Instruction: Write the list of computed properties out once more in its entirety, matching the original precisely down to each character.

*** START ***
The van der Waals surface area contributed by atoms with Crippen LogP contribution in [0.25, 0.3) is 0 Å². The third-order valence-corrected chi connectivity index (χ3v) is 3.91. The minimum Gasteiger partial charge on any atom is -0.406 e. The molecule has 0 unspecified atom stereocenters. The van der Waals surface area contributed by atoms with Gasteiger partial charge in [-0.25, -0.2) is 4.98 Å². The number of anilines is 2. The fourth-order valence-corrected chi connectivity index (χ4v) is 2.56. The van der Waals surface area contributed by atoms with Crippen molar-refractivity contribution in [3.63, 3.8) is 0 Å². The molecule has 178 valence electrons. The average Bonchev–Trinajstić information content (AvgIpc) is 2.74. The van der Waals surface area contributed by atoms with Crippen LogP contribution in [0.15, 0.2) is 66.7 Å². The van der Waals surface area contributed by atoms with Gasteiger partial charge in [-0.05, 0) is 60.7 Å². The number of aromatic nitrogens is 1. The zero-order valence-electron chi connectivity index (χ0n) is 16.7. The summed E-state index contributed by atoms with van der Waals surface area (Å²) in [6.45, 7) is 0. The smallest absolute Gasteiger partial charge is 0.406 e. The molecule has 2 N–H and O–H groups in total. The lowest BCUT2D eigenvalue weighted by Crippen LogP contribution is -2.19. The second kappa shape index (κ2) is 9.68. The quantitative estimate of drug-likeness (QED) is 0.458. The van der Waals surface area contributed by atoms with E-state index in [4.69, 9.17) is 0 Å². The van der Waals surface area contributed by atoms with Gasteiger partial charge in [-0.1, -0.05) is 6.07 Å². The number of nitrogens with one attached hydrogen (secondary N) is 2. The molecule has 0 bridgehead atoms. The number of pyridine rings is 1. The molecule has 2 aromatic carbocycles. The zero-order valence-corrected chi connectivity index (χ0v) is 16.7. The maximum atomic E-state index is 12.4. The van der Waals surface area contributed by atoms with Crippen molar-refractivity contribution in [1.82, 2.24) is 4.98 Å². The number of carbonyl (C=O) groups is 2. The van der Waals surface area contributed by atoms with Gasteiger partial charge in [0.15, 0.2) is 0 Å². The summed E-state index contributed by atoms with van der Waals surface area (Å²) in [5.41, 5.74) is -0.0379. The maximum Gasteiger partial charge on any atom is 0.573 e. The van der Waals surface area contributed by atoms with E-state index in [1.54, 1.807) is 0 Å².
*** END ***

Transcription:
The van der Waals surface area contributed by atoms with Crippen LogP contribution in [0.25, 0.3) is 0 Å². The third-order valence-corrected chi connectivity index (χ3v) is 3.91. The minimum Gasteiger partial charge on any atom is -0.406 e. The molecule has 0 unspecified atom stereocenters. The van der Waals surface area contributed by atoms with Gasteiger partial charge in [-0.25, -0.2) is 4.98 Å². The number of anilines is 2. The fourth-order valence-corrected chi connectivity index (χ4v) is 2.56. The van der Waals surface area contributed by atoms with Crippen molar-refractivity contribution in [3.63, 3.8) is 0 Å². The molecule has 178 valence electrons. The average Bonchev–Trinajstić information content (AvgIpc) is 2.74. The van der Waals surface area contributed by atoms with Crippen LogP contribution in [0.15, 0.2) is 66.7 Å². The van der Waals surface area contributed by atoms with Gasteiger partial charge in [-0.05, 0) is 60.7 Å². The number of aromatic nitrogens is 1. The zero-order valence-electron chi connectivity index (χ0n) is 16.7. The summed E-state index contributed by atoms with van der Waals surface area (Å²) in [6.45, 7) is 0. The smallest absolute Gasteiger partial charge is 0.406 e. The molecule has 2 N–H and O–H groups in total. The lowest BCUT2D eigenvalue weighted by Crippen LogP contribution is -2.19. The second kappa shape index (κ2) is 9.68. The quantitative estimate of drug-likeness (QED) is 0.458. The van der Waals surface area contributed by atoms with E-state index in [4.69, 9.17) is 0 Å². The van der Waals surface area contributed by atoms with Gasteiger partial charge in [-0.1, -0.05) is 6.07 Å². The number of nitrogens with one attached hydrogen (secondary N) is 2. The molecule has 0 bridgehead atoms. The number of pyridine rings is 1. The molecule has 2 aromatic carbocycles. The zero-order valence-corrected chi connectivity index (χ0v) is 16.7. The maximum atomic E-state index is 12.4. The van der Waals surface area contributed by atoms with Crippen molar-refractivity contribution in [1.82, 2.24) is 4.98 Å². The number of carbonyl (C=O) groups is 2. The van der Waals surface area contributed by atoms with Gasteiger partial charge in [0.15, 0.2) is 0 Å². The summed E-state index contributed by atoms with van der Waals surface area (Å²) in [5.41, 5.74) is -0.0379. The maximum Gasteiger partial charge on any atom is 0.573 e. The van der Waals surface area contributed by atoms with E-state index in [1.54, 1.807) is 0 Å².